View Full Version : Dhcp

04-24-2003, 03:08 AM

Where's "DHCP" standing for ? And do I've to set it when i sharing two pC's ? I've one problem: i don't know where i can find the settings.
My local network (2 pc's with XP) isn't working good.
Can somebody helps me, please ?

04-24-2003, 09:04 AM
DHCP Stands for "Dynamic Host Configuration Protocol"

DHCP's purpose is to enable individual computers on an IP network to extract their configurations from a server (the 'DHCP server') or servers, in particular, servers that have no exact information about the individual computers until they request the information. The overall purpose of this is to reduce the work necessary to administer a large IP network. The most significant piece of information distributed in this manner is the IP address.

How is your local network setup???

If you have only two computers on your network and that is all that will be on the network then have you tried using a crossover cable??


04-24-2003, 10:52 AM
I'm connected with 2 PC's to a router. The router is connected with a broadband modem to the internet. The connection is not cross over to the router.
But something is not OK with the settings.
Maybey you can help me.

04-25-2003, 12:02 PM
So your two computers are connected directly to the router for internet access, but are they connected in any other way (i.e to each other)???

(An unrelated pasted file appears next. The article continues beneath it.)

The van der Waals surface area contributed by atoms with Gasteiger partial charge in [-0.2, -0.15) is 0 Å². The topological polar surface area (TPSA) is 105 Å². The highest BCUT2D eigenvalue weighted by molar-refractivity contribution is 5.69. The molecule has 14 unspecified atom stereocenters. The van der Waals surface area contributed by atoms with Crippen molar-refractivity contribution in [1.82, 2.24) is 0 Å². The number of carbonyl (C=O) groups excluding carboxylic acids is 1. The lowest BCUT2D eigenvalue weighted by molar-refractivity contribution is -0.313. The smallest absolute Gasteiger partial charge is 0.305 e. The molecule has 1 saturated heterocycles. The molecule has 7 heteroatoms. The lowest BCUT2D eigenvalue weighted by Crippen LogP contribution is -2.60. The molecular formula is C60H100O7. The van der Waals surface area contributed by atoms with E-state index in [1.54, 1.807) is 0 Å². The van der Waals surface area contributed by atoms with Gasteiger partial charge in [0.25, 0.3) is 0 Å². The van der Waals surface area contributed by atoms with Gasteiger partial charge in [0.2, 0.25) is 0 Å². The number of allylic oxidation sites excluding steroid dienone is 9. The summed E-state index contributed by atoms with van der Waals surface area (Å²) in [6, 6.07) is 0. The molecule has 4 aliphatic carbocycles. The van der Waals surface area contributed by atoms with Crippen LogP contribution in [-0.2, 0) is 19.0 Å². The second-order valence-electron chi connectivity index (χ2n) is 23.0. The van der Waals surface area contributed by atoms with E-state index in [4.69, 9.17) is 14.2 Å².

How are the computers connected to the router (i.e. usb, RJ45, RJ11, serial, etc)?

Have you set up the necessary networking protocols??

Can you see the other computer in the network neighbourhood??


04-25-2003, 07:10 PM
First, sorry for my bad English.
The two computers are directly connected to the router and they are not connected at any other way to each other. I don't know much about the technical aspects but I think they make the connection to each other through the router ?
The connection-wires are UTP (8 wires) and i believe it's a RJ45 connection (not a telephone-connection).
In the beginning i've set up a windows network throug the wizard (specified a WORKGROUP and both PC's a computername). Afterwards i specified the folders to be shared at PC1 and PC2. There was no problem and both computers could see the shared folders by each other and manage them. At this moment PC2 can see and open the shared folders of PC1. But, strange: PC1 can see the shared folders at PC2 but whene i try to open these shared folder from PC2, PC1 always stacks and i always have to do "CTRL_ALT_DELETE " and "RESTART". Otherwise, sometimes PC1 can open the shared folders of PC2 and the files can be accesed. But this can be done for a short time and afterwards everything stacks (hangs) again.
Your question: "Have you set up the necessary networking protocols??"
I think so (i've don it through the window network wizard).
Maybey you have i idea ?
Thanks anaway.

04-26-2003, 09:20 AM
Your English is fine, no need to apologize.

The correct way to describe your cables is cat5. As I understand it, you have two cpus connected to a router with cat5 and the router connected to a broadband modem.

Make sure that your network connection is good before you try to open the shared folders by pinging the other machine first. Go to a command prompt (I'm not sure how to do this in XP) and type "ping" and then the ip address of the other machine. If it works, your pc is probably the problem. If not, you're dealing with buggy software and I would uninstall and reinstall all the network services you're using. I think you've indeed set up all the necessary networking protocols, and they just aren't working for some reason.